Berger Leadership Blog

Dec 11, 2015

Delivering constructive criticism


Year-end is often when we reflect on our own and our staff’s performance. While a welcome opportunity to deliver praise to those who deserve it, this is also a good time to give a nudge to others in need of improvement.

If you need ideas on how to deliver some constructive criticism, contributor Rhett Power offers some tips on how to do it without sounding negative. His advice includes:

- Focus on the future. Power says to stay away from statements like “should” and “should not” and instead use phrases such as “moving forward.”

- Focus on “how.” Instead of asking “why” someone did something the way they did, ask them “how” it should be done, Power suggests.

- Listen. When delivering constructive criticism, allow the receiver to share their thoughts and be heard.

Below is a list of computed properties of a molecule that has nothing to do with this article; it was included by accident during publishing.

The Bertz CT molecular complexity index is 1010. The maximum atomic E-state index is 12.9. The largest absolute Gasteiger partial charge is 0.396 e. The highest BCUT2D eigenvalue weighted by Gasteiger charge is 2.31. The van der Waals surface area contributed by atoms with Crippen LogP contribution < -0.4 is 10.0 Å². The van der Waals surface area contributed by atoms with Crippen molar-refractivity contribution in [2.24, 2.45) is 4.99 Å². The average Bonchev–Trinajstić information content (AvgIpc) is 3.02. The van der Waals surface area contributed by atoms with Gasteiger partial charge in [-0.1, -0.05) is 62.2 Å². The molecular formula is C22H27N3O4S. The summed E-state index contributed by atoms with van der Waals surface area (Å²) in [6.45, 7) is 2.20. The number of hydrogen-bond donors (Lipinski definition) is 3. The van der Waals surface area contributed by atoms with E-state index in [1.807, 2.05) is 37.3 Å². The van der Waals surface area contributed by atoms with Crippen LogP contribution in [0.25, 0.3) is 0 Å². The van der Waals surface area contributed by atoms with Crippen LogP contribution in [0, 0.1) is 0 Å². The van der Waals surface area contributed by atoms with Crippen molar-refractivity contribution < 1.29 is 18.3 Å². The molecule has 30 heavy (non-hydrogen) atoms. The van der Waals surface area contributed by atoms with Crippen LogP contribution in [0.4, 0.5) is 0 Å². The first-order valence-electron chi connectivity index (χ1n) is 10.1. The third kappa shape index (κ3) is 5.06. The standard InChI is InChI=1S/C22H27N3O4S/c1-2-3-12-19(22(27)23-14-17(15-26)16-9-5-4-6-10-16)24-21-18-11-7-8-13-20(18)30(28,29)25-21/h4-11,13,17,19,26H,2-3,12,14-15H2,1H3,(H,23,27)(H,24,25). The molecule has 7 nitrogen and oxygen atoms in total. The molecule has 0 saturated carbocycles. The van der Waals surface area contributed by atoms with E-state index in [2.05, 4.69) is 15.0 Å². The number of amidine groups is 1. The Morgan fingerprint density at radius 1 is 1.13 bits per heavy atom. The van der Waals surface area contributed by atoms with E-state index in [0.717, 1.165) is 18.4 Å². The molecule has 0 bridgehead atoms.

- Adapt. Be open to suggestions and other viewpoints, Power writes. “Effective critical thinking involves the ability to incorporate new ways of seeing things, and criticism is rarely received well when it’s presented from a closed-minded perspective,” he says.

Most importantly, before delivering criticism, take a moment to think and make sure what you are about to say is helpful and said in the right tone. We all have room for improvement, so make sure you deliver your information in a way you’d like it communicated to you.